Discussions about the Imperial Family and European Royalty > Servants, Friends and Retainers

Count Wladimir Freedericksz (1838-1927)

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I believe these are views looking straight at Count Fredericks house on the left corner:

Can anyone confirm?



--- Quote from: Katia on March 31, 2006, 01:11:01 AM ---He was a Finnish citizen (his family owned a big Taubila manor in Finland, Pyhäjärvi in Karelia), and was allowed to move to Finland after the revolution. The family lived in Helsinki, Rahapajankatu 3.
--- End quote ---

Katia, Is this the Taubila estate in Pyhäjärvi owned by Count Fredericks?

And a photograph of Rahapajankatu 3:


Here are some photographs of Baron Fredericks.

An excerpt from 'The Blue Steppes - Adventures Among Russians' by Gerard Shelley of his visit to Count Fredericks house on Konnogvardeysky Per in 1915:

Chapter VII


BY THOSE MYSTERIOUS HANDS that weave our fortunes I was fated to enter
the house in the Horseguards' Alley in Petrograd. It had nothing unusual in its outward
look except a large square window overhanging the carriage archway. That, in itself, was nothing startling. It merely jutted out like a large glass eye in the flat surface of the long line of unpre- tentious mansions. As one turned the corner of the Horseguards' Avenue and looked down the alley, it winked at one with the gleam of daylight in its broad panes…When I first saw it, in 191 5, grinning at me with its hideous row of white teeth and red gums, it wore a white ruffle and a yellow satin jacket adorned with a black coronet. It was swinging on the golden ring, its lower anatomy looking like a blue balloon. Next time I passed the window I was surprised to see the monkey in a
red frill and a green satin jacket with a red coronet. Moreover, it was seated on the shoulder of an extremely beautiful woman, fondling her white neck and playing with the rich, dark tresses that hung loose down her back. It was already mid-day, but the beautiful woman was still clad in a yellow, bird-embroidered kimono, having evidently just come out of her morning bath. Late-rising was a common habit among the ladies of Petrograd owing to their fondness for night life. I found the woman so royally beautiful — she seemed to have stepped out of a Rubens picture — that the house which I had first
distinguished as the house with the winking window, and then the house with the grinning monkey, became at last the house with the Rubens beauty. I wanted to know more about her.

Luckily it did not take me long to find out. Her next-door neighbour was Count Fredericks, the aged, affable Minister of the Imperial Court. He was interested in some translations I had made from Pushkin, Lermontov, and other Russian
poets, and had invited me to lunch. We were just a few at table, including M. Derfeiden, a
young officer whose sister danced at the palace of Prince Yusoopov on the night of Rasputin's murder, and Count Kleinmichel, a man I had known in Kharkov.

In his rather sombre dining-room, with its dull pictures of still life on the panelled walls and an old English clock whose crazy chimes went off every ten minutes, Count Fredericks entertained his guests with tasty riabchiks and still tastier talk about the Court. He was a man of the old school (his delightfully undulous moustaches advertised the fact) and strongly disapproved of the mysticism that had invaded the Imperial family. Intensely German in feelings and outlook, he detested the presence of Rasputin at the Court, though his stern sense of duty and honour forbade him to give credence to the lurid tales which were everywhere in circulation. He confined himself to the ordinary small talk of the Court camarilla, relating trivial, harmless incidents about Madame Vyroubova and the Empress's ladies-in-waiting, their mutual antagonisms and feline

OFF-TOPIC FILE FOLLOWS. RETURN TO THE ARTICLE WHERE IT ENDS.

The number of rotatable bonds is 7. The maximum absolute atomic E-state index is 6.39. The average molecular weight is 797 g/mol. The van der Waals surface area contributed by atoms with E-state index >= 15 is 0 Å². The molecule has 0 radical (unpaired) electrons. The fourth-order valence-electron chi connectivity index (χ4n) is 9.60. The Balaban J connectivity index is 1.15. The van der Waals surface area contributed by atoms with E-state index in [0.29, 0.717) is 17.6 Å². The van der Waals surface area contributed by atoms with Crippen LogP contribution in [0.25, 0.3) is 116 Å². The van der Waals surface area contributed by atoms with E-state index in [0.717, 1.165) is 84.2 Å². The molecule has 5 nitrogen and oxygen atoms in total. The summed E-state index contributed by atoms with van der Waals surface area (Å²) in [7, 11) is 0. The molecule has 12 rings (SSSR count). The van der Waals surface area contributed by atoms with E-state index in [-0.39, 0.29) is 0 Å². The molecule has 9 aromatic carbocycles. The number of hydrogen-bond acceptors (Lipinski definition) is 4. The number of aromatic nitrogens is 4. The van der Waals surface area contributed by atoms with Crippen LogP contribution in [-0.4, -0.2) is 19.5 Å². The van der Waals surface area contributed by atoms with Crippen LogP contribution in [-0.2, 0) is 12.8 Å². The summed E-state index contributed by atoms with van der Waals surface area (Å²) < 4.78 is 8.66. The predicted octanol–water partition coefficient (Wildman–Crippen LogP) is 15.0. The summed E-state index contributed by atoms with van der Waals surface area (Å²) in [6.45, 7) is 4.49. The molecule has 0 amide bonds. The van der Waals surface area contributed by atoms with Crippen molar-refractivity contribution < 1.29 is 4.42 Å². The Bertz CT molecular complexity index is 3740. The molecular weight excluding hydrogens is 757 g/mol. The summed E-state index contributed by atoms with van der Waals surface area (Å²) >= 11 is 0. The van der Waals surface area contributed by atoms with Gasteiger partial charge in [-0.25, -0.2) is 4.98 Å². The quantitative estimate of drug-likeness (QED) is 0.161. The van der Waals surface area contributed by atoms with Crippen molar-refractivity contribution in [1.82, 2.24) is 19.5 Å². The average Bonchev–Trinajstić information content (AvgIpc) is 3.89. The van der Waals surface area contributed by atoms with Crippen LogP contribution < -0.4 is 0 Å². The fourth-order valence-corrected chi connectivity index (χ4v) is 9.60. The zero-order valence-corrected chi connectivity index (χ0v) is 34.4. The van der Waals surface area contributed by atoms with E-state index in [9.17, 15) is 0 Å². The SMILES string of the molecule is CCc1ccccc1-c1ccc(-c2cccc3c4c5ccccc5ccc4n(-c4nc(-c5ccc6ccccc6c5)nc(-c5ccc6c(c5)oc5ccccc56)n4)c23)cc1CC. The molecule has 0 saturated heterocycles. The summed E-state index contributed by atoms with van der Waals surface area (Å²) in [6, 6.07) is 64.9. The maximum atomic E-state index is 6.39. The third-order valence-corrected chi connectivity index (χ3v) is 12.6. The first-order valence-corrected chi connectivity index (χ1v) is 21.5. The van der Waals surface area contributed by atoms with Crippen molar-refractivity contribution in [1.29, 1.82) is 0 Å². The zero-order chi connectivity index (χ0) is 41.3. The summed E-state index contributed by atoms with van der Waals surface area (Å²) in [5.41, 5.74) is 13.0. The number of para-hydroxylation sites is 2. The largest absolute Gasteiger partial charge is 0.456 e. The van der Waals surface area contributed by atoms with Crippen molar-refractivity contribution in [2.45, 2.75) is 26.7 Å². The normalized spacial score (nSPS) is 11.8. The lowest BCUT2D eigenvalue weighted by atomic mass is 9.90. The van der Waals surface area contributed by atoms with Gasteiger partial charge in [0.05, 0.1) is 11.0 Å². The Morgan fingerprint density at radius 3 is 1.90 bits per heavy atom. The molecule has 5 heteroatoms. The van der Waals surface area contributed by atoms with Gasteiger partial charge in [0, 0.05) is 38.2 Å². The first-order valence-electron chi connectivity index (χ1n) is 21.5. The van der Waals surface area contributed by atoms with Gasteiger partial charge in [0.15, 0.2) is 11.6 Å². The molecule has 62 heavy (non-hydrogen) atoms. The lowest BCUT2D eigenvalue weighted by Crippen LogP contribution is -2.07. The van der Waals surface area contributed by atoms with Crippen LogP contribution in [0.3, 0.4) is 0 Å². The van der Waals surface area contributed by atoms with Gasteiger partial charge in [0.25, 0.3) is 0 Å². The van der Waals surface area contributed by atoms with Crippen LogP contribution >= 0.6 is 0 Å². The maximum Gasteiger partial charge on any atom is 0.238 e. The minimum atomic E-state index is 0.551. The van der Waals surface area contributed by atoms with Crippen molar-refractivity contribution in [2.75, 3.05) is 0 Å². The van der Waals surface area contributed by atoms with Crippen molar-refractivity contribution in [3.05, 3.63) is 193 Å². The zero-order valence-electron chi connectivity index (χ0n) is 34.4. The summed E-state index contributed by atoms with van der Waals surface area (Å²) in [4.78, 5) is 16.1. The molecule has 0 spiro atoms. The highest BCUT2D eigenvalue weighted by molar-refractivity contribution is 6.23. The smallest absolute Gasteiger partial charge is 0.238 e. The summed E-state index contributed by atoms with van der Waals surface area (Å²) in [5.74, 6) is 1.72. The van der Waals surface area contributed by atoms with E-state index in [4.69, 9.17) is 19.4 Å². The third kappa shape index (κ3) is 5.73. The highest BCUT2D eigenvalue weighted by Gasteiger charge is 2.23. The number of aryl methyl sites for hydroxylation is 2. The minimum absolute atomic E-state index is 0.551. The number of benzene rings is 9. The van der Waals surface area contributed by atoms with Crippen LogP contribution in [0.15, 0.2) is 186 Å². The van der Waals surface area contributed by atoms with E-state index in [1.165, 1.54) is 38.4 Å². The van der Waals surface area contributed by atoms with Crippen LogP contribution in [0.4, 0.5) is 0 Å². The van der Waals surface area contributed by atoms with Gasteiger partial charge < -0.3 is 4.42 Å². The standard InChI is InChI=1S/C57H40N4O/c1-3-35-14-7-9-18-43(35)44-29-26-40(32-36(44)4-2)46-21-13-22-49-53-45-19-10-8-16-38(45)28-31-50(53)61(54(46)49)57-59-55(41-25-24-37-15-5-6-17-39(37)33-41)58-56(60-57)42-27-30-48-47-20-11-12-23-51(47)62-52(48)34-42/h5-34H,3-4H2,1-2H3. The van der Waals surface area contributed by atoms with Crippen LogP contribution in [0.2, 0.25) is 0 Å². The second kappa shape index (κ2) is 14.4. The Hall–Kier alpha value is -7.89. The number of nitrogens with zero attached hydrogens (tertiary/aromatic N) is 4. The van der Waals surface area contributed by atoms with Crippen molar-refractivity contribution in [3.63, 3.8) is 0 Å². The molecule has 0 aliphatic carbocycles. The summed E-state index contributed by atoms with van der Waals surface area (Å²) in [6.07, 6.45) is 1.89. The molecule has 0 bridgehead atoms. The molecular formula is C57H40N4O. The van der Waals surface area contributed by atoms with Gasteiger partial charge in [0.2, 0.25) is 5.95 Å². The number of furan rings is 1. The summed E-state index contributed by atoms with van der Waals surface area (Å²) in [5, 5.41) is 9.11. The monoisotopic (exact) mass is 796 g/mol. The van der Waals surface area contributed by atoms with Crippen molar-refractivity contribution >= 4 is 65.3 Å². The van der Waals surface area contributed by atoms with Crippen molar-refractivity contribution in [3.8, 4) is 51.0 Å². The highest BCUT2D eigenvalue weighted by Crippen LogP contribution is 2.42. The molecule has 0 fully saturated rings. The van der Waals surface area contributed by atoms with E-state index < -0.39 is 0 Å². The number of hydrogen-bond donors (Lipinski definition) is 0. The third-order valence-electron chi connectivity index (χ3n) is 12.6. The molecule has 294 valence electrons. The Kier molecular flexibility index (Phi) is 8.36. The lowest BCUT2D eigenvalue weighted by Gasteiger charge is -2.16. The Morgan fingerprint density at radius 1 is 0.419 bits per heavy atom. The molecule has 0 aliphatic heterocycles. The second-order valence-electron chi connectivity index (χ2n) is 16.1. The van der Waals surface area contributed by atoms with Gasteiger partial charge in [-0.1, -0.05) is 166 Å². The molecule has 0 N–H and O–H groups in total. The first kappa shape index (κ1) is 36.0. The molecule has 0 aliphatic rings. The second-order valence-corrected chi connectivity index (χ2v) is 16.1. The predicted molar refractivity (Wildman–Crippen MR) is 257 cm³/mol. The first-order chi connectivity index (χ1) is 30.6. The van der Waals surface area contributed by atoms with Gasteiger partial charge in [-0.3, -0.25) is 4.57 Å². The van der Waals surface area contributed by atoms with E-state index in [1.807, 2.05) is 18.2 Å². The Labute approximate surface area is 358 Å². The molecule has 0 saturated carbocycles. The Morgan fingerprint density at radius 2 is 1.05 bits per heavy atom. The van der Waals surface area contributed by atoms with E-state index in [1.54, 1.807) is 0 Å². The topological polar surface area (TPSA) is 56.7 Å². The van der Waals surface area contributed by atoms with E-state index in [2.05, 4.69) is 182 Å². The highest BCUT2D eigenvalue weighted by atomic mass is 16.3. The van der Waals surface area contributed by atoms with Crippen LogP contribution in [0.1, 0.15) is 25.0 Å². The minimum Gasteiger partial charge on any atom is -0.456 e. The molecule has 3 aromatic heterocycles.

sallies, about Rasputin's prophecies and visions, and what certain irate grand dukes had sworn to do in order to get rid of the pious peasant.

In the midst of such a stream of interesting talk, it was no easy task for me to lead up to the subject of the beautiful neighbour. It was not until the conversation had veered round to the gruesome subject of Princess Dolgorouki's skeleton that I found the chance good for a general discussion of the drawing-room hobbies of the Russian aristocracy. I remembered entering the drawing-room of Princess Dolgorouki's house on the
English Quay and being startled by a human skeleton standing up stark and ghastly just behind the gilt screen by the door. It was the first thing that struck one's gaze before one advanced to greet its beautiful and gifted owner.

Count Fredericks, though bordering on the eighties, could still twinkle a merry eye, carry
his wine like a soldier, and turn a tale with the art of a past-master. A few days previously, it appeared, he had assisted the Emperor in distributing some war medals for deeds of valour. There had been a great concourse of drums and trumpets and several staff officers, heady with pride of position and the cut of their trousers, had received the Cross of St. George. Among them was a young Count Elston, whose elegance